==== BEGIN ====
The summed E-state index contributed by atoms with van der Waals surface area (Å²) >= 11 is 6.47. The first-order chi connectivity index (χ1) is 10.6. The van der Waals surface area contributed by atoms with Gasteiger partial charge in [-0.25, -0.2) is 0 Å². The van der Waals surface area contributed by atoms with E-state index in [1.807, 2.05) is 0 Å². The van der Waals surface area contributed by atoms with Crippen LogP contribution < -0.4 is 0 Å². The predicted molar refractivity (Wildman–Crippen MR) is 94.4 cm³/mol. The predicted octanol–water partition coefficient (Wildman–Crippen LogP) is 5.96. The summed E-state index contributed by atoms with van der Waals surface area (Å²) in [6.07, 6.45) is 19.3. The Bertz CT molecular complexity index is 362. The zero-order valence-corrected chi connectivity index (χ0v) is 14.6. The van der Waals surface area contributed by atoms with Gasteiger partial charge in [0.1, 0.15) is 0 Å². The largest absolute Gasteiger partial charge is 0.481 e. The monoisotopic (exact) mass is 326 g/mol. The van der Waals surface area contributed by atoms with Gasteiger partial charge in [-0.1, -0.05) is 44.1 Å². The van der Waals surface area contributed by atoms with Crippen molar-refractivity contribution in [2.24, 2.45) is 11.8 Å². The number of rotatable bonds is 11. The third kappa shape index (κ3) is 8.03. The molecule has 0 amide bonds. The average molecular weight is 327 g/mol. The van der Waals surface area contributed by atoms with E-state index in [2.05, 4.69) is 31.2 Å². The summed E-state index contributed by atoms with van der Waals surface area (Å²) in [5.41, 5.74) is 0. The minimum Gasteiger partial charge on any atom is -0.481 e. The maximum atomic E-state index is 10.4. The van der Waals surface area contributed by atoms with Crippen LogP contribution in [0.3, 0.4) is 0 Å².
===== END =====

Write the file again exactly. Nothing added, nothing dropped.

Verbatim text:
The summed E-state index contributed by atoms with van der Waals surface area (Å²) >= 11 is 6.47. The first-order chi connectivity index (χ1) is 10.6. The van der Waals surface area contributed by atoms with Gasteiger partial charge in [-0.25, -0.2) is 0 Å². The van der Waals surface area contributed by atoms with E-state index in [1.807, 2.05) is 0 Å². The van der Waals surface area contributed by atoms with Crippen LogP contribution < -0.4 is 0 Å². The predicted molar refractivity (Wildman–Crippen MR) is 94.4 cm³/mol. The predicted octanol–water partition coefficient (Wildman–Crippen LogP) is 5.96. The summed E-state index contributed by atoms with van der Waals surface area (Å²) in [6.07, 6.45) is 19.3. The Bertz CT molecular complexity index is 362. The zero-order valence-corrected chi connectivity index (χ0v) is 14.6. The van der Waals surface area contributed by atoms with Gasteiger partial charge in [0.1, 0.15) is 0 Å². The largest absolute Gasteiger partial charge is 0.481 e. The monoisotopic (exact) mass is 326 g/mol. The van der Waals surface area contributed by atoms with Gasteiger partial charge in [-0.1, -0.05) is 44.1 Å². The van der Waals surface area contributed by atoms with Crippen molar-refractivity contribution in [2.24, 2.45) is 11.8 Å². The number of rotatable bonds is 11. The third kappa shape index (κ3) is 8.03. The molecule has 0 amide bonds. The average molecular weight is 327 g/mol. The van der Waals surface area contributed by atoms with E-state index in [2.05, 4.69) is 31.2 Å². The summed E-state index contributed by atoms with van der Waals surface area (Å²) in [5.41, 5.74) is 0. The minimum Gasteiger partial charge on any atom is -0.481 e. The maximum atomic E-state index is 10.4. The van der Waals surface area contributed by atoms with Crippen LogP contribution in [0.3, 0.4) is 0 Å².